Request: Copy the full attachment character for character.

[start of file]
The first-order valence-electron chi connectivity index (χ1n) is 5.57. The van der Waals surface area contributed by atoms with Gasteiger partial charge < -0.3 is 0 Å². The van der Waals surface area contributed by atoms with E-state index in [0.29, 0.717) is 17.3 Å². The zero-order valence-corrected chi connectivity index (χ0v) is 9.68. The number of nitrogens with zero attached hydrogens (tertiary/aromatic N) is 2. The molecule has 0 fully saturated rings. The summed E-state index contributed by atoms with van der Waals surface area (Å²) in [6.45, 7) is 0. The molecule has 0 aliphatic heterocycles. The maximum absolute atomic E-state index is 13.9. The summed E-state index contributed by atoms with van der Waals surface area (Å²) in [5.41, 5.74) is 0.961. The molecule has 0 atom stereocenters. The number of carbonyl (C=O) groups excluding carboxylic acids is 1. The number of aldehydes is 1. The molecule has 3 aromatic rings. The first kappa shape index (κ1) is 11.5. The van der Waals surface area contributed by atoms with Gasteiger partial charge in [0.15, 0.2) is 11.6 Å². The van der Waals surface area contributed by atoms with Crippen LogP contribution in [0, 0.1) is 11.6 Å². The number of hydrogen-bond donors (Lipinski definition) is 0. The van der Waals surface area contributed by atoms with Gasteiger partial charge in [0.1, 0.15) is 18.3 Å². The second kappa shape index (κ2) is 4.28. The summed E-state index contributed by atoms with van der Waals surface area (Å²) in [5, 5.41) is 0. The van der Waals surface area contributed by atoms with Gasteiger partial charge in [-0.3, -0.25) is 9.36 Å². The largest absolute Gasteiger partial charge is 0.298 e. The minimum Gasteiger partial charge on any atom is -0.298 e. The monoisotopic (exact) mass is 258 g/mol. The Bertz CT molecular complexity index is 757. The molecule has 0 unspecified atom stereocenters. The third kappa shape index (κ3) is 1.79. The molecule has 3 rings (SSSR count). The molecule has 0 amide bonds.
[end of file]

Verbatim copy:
The first-order valence-electron chi connectivity index (χ1n) is 5.57. The van der Waals surface area contributed by atoms with Gasteiger partial charge < -0.3 is 0 Å². The van der Waals surface area contributed by atoms with E-state index in [0.29, 0.717) is 17.3 Å². The zero-order valence-corrected chi connectivity index (χ0v) is 9.68. The number of nitrogens with zero attached hydrogens (tertiary/aromatic N) is 2. The molecule has 0 fully saturated rings. The summed E-state index contributed by atoms with van der Waals surface area (Å²) in [6.45, 7) is 0. The molecule has 0 aliphatic heterocycles. The maximum absolute atomic E-state index is 13.9. The summed E-state index contributed by atoms with van der Waals surface area (Å²) in [5.41, 5.74) is 0.961. The molecule has 0 atom stereocenters. The number of carbonyl (C=O) groups excluding carboxylic acids is 1. The number of aldehydes is 1. The molecule has 3 aromatic rings. The first kappa shape index (κ1) is 11.5. The van der Waals surface area contributed by atoms with Gasteiger partial charge in [0.15, 0.2) is 11.6 Å². The van der Waals surface area contributed by atoms with Crippen LogP contribution in [0, 0.1) is 11.6 Å². The number of hydrogen-bond donors (Lipinski definition) is 0. The van der Waals surface area contributed by atoms with Gasteiger partial charge in [0.1, 0.15) is 18.3 Å². The second kappa shape index (κ2) is 4.28. The summed E-state index contributed by atoms with van der Waals surface area (Å²) in [5, 5.41) is 0. The van der Waals surface area contributed by atoms with Gasteiger partial charge in [-0.3, -0.25) is 9.36 Å². The largest absolute Gasteiger partial charge is 0.298 e. The minimum Gasteiger partial charge on any atom is -0.298 e. The monoisotopic (exact) mass is 258 g/mol. The Bertz CT molecular complexity index is 757. The molecule has 0 unspecified atom stereocenters. The third kappa shape index (κ3) is 1.79. The molecule has 3 rings (SSSR count). The molecule has 0 amide bonds.